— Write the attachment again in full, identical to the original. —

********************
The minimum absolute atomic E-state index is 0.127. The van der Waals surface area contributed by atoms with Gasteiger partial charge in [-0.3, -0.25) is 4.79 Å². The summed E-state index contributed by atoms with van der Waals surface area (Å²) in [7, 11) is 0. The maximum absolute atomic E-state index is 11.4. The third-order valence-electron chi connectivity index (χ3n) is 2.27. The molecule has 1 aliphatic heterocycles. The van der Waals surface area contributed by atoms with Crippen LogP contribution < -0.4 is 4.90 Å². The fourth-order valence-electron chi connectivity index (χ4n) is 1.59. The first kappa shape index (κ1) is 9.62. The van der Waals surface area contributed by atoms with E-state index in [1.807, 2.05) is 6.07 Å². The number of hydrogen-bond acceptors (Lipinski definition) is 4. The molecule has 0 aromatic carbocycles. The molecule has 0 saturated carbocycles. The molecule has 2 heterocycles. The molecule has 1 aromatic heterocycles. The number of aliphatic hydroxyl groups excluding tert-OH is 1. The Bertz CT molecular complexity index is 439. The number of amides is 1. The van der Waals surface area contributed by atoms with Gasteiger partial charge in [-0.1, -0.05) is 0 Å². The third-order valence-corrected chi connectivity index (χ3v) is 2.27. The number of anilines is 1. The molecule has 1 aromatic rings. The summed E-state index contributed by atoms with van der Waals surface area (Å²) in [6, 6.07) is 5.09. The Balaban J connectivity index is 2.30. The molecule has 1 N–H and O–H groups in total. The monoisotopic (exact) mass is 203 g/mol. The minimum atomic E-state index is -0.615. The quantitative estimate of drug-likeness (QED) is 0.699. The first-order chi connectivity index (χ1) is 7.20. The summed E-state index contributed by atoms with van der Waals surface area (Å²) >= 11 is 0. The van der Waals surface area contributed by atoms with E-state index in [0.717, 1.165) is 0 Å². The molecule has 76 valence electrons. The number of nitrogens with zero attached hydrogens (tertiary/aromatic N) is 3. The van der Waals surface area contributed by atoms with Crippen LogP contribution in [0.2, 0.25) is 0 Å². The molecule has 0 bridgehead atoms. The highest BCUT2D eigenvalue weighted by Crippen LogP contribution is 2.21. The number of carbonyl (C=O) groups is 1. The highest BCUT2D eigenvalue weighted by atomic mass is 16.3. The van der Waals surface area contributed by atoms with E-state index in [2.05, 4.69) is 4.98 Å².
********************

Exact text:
The minimum absolute atomic E-state index is 0.127. The van der Waals surface area contributed by atoms with Gasteiger partial charge in [-0.3, -0.25) is 4.79 Å². The summed E-state index contributed by atoms with van der Waals surface area (Å²) in [7, 11) is 0. The maximum absolute atomic E-state index is 11.4. The third-order valence-electron chi connectivity index (χ3n) is 2.27. The molecule has 1 aliphatic heterocycles. The van der Waals surface area contributed by atoms with Crippen LogP contribution < -0.4 is 4.90 Å². The fourth-order valence-electron chi connectivity index (χ4n) is 1.59. The first kappa shape index (κ1) is 9.62. The van der Waals surface area contributed by atoms with E-state index in [1.807, 2.05) is 6.07 Å². The number of hydrogen-bond acceptors (Lipinski definition) is 4. The molecule has 0 aromatic carbocycles. The molecule has 0 saturated carbocycles. The molecule has 2 heterocycles. The molecule has 1 aromatic heterocycles. The number of aliphatic hydroxyl groups excluding tert-OH is 1. The Bertz CT molecular complexity index is 439. The number of amides is 1. The van der Waals surface area contributed by atoms with Gasteiger partial charge in [-0.1, -0.05) is 0 Å². The third-order valence-corrected chi connectivity index (χ3v) is 2.27. The number of anilines is 1. The molecule has 1 aromatic rings. The summed E-state index contributed by atoms with van der Waals surface area (Å²) in [6, 6.07) is 5.09. The Balaban J connectivity index is 2.30. The molecule has 1 N–H and O–H groups in total. The monoisotopic (exact) mass is 203 g/mol. The minimum atomic E-state index is -0.615. The quantitative estimate of drug-likeness (QED) is 0.699. The first-order chi connectivity index (χ1) is 7.20. The summed E-state index contributed by atoms with van der Waals surface area (Å²) >= 11 is 0. The van der Waals surface area contributed by atoms with E-state index in [0.717, 1.165) is 0 Å². The molecule has 76 valence electrons. The number of nitrogens with zero attached hydrogens (tertiary/aromatic N) is 3. The van der Waals surface area contributed by atoms with Crippen LogP contribution in [0.2, 0.25) is 0 Å². The molecule has 0 bridgehead atoms. The highest BCUT2D eigenvalue weighted by Crippen LogP contribution is 2.21. The number of carbonyl (C=O) groups is 1. The highest BCUT2D eigenvalue weighted by atomic mass is 16.3. The van der Waals surface area contributed by atoms with E-state index in [2.05, 4.69) is 4.98 Å².